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APRIL, 6 2014

USS CARL VINSON (CVN) 70) VOL 5 ISSUE 09

Nothing But Net Survival of the Fittest

Q&A: Leading Culinary Specialist


Month of the Military Child PG 2

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by MCSN Matthew Carlyle

pril is celebrated as the Month of the Military Child. This tradition was started by former Secretary of Defense Caspar Weinberger in 1986 in order to honor the sacrifices made by military children and families. The Voice is dedicating a series of articles in this month’s publications to the Month of the Military Child to commemorate the families supporting our mission. Logistics Specialist 3rd Class Mason Hoppe understands what it means to be a military child. He understands how his son, Logan, born Nov. 6, 2012, will feel when Mason has to move the family from one duty station to the next. He knows the importance of cherishing every second he has with his wife, Aspen, and their son. He has seen how dedication to his service earns the unwavering support of his loved ones. Hoppe learned all of those important lessons in how to be a military father by first being a military child. His father, Chief Warrant Officer 2 Brandon Hoppe, Weapons Department’s G-2 divisional officer (DIVO), has served in the Navy since 1992, a year before his first child, Mason, was born. Due to his lifelong exposure to the

military lifestyle, Hoppe grew up accustomed to the inherent changes that come with the territory for a military family. “It was interesting growing up as a military child because I got to meet a lot of different people and see a lot of different places,” Hoppe said. “You don’t get to make a lot of long-term friends because you move so often, but it was a good experience.” The Hoppe family started in Texas and has since moved to Great Lakes, Ill., Norfolk, Va., Jacksonville, Fla., New Orleans, back to Texas, on to Hawaii and then to San Diego. They lived in Hawaii for eight years, the longest stay in one place the family experienced. Although constantly changing scenery can be jarring for a child, Hoppe embraced the adventure and molded his personality through the variety of his experiences. “I think the biggest benefit of being a military child is, it makes you cultured and open-minded,” Hoppe explained. “When you live in one place I’m sure you don’t get to see a lot of things out there. I mean, I’ve only lived in the U.S. but all the places I’ve lived are unique. Hawaii’s like another country itself. When you meet a lot of different types of people with diverse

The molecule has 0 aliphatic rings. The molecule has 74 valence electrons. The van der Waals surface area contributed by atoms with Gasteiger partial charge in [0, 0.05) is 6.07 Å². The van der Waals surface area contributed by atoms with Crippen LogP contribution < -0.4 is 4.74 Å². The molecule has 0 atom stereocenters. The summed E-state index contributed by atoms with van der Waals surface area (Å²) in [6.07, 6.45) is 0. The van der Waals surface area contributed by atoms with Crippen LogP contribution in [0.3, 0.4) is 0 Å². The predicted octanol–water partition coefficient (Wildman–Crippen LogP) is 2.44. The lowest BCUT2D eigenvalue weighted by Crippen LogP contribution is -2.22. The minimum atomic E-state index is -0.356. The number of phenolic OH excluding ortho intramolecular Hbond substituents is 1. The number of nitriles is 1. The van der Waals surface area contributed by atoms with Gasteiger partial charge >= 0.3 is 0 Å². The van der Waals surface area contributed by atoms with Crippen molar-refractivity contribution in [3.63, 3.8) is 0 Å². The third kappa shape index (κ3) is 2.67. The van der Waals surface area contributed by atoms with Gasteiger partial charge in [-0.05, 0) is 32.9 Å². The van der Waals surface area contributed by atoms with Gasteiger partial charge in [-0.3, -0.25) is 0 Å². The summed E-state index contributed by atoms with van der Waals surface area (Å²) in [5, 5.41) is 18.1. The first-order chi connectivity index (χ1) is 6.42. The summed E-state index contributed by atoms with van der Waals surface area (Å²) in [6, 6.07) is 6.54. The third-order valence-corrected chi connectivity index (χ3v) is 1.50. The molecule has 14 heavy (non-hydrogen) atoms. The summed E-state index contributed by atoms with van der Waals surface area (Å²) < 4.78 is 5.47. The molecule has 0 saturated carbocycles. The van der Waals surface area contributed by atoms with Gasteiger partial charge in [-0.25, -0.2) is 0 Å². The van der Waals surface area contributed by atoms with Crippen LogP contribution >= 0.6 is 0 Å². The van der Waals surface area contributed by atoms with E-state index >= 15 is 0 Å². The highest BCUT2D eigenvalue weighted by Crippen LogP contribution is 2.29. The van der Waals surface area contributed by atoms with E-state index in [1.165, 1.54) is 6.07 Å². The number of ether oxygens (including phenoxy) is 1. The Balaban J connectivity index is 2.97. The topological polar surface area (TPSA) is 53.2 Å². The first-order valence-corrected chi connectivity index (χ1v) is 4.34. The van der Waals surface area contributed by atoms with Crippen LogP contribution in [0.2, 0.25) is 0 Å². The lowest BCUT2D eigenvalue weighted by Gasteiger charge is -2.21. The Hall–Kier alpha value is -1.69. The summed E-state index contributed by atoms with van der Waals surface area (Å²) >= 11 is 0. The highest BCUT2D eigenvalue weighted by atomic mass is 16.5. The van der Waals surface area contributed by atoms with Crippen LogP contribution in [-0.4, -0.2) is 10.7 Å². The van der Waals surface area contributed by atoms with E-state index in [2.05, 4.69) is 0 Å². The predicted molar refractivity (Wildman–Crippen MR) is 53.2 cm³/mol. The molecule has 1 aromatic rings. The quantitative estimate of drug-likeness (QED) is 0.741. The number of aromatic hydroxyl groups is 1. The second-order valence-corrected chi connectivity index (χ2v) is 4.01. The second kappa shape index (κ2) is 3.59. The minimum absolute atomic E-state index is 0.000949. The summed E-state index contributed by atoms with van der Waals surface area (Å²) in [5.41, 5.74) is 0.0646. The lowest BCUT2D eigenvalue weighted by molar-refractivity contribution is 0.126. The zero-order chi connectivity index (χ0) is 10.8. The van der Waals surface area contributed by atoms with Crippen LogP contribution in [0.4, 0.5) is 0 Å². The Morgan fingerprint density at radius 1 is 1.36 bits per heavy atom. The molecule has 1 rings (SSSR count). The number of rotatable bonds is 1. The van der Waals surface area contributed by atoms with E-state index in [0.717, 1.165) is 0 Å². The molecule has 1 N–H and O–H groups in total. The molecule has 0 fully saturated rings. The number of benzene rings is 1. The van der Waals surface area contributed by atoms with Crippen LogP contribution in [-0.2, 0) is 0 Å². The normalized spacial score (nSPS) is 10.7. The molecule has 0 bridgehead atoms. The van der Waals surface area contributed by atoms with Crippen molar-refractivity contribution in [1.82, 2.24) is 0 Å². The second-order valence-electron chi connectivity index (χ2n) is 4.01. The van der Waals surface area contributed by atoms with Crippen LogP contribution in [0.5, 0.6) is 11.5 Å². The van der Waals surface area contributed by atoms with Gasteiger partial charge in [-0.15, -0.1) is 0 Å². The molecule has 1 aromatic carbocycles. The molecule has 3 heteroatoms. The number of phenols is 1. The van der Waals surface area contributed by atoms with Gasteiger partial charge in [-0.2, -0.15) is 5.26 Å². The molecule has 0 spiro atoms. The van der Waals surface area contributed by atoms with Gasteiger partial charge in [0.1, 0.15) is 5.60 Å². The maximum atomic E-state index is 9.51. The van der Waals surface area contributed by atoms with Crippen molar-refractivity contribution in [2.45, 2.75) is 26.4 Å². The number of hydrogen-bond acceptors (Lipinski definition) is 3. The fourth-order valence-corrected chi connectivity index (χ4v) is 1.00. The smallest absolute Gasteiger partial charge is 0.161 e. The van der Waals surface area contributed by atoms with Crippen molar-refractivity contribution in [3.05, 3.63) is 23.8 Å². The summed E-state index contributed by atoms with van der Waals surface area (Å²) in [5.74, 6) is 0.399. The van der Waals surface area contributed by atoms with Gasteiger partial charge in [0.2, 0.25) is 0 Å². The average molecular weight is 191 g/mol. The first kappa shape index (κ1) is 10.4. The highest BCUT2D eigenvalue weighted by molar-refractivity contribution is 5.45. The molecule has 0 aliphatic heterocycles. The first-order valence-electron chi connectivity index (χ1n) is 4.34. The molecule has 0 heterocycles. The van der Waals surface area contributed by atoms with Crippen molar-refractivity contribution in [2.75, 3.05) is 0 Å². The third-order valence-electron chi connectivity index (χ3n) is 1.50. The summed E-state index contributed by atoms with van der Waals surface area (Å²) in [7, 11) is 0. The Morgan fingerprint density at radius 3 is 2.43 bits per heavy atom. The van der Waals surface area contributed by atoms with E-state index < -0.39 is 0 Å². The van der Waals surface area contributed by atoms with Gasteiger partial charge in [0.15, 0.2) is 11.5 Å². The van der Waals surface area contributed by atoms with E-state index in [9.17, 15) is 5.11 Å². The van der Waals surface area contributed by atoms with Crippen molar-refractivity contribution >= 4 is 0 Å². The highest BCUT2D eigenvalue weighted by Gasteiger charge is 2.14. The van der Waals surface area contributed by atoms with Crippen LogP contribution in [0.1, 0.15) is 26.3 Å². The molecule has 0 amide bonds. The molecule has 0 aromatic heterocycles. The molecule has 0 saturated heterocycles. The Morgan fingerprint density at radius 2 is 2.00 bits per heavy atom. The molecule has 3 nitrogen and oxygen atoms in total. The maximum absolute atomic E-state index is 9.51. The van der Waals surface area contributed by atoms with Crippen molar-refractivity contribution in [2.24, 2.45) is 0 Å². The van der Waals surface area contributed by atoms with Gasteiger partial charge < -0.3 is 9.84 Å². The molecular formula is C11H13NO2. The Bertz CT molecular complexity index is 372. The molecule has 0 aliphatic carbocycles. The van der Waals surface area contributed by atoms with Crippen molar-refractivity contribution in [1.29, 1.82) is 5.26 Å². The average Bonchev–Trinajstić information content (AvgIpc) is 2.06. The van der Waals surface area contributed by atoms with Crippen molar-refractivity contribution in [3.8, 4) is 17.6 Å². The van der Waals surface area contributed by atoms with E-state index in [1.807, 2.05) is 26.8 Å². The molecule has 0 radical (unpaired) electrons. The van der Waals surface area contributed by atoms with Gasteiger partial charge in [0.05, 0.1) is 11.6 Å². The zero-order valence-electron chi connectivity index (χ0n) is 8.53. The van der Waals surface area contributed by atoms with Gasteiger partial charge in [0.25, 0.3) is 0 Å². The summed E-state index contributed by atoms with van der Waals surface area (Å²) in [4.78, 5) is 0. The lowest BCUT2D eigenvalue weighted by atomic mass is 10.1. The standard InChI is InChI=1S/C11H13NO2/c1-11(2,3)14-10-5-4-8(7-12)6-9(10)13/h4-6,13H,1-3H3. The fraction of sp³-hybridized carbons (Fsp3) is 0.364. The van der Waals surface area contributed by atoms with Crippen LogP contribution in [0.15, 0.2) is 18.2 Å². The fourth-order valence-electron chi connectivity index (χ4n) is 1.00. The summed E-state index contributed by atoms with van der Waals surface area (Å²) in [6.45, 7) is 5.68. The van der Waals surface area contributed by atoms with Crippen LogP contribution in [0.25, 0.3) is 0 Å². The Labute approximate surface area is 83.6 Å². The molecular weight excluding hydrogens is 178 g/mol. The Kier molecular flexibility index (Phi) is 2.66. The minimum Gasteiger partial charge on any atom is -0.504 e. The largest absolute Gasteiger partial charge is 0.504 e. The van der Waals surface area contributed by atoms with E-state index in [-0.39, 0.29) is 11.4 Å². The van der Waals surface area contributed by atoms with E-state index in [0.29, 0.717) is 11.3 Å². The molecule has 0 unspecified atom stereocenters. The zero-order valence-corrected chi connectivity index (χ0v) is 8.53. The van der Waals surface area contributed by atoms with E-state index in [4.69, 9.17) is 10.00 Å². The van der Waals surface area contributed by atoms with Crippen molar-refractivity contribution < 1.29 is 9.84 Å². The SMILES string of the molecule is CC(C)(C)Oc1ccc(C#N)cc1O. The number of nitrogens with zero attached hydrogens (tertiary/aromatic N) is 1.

personalities, your personality grows off pe of those experiences S3 Hop ise. L d n ea xerc and relationships.” 2 Hopp -fire e O e v W i l C a Hoppe admitted in ipate the most difficult partic aspect of being a military child was his father’s absence during underways and deployments. No matter how long his dad was home, Hoppe appreciated how his father always seized the chance to spend time with his family. “My dad being away wasn’t so bad because he was always part of my life when he was around,” Hoppe said. “I remember one time he was gone and he came back for about a week. In that week he taught me how to ride a bike. I was maybe seven years old. That is probably the most memorable experience of him coming back, spending most of his time with me and then leaving. When he was there, he focused on me and that was important to me.” Although he didn’t understand his father’s job until he joined the military, Hoppe was always impressed by his dad’s dedication to being a Sailor. “He was always motivated and always loved made me appreciate everything he did for us.” Hoppe’s admiration of his father’s service the Navy,” Hoppe said. “He loves wearing the uniform and loves what it represents. That inspired him to join the Navy Jan. 15, 2013. While he followed in his father’s footsteps, Hoppe respects his brother Devin’s decision to create his own path and join the Army. He’s also excited for his sister, Ashton, who is currently in high school and planning to take the college route. “All three of us experienced the military child life a little bit differently,” Hoppe said. “Due to those experiences, I’m not surprised that we’ve all paved a different path for ourselves.” One lesson Hoppe and his siblings all learned from their father was to take advantage of your time with family. “The best advice I can give anyone is to be involved while you’re home,” Hoppe said. “That’s the most important thing, especially when you’re in the military. You’re going to be away a lot. If you’re involved, your family is not going to remember so much you being gone but rather what you’ve done to be there and be involved.” Now that Hoppe is a military father as well, he understands the sacrifices and appreciates the rewards of the military from a new perspective. It has increased the pride he has always felt for his father and his service. “His love for the Navy makes me love my job,” Hoppe said. “I say the Sailor’s Creed with pride every day. It hasn’t gotten old for him, and I don’t think it’ll get old for me either.”

“My dad being away wasn’t so bad because he was always part of my life when he was around.”

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Voice, Apr. 6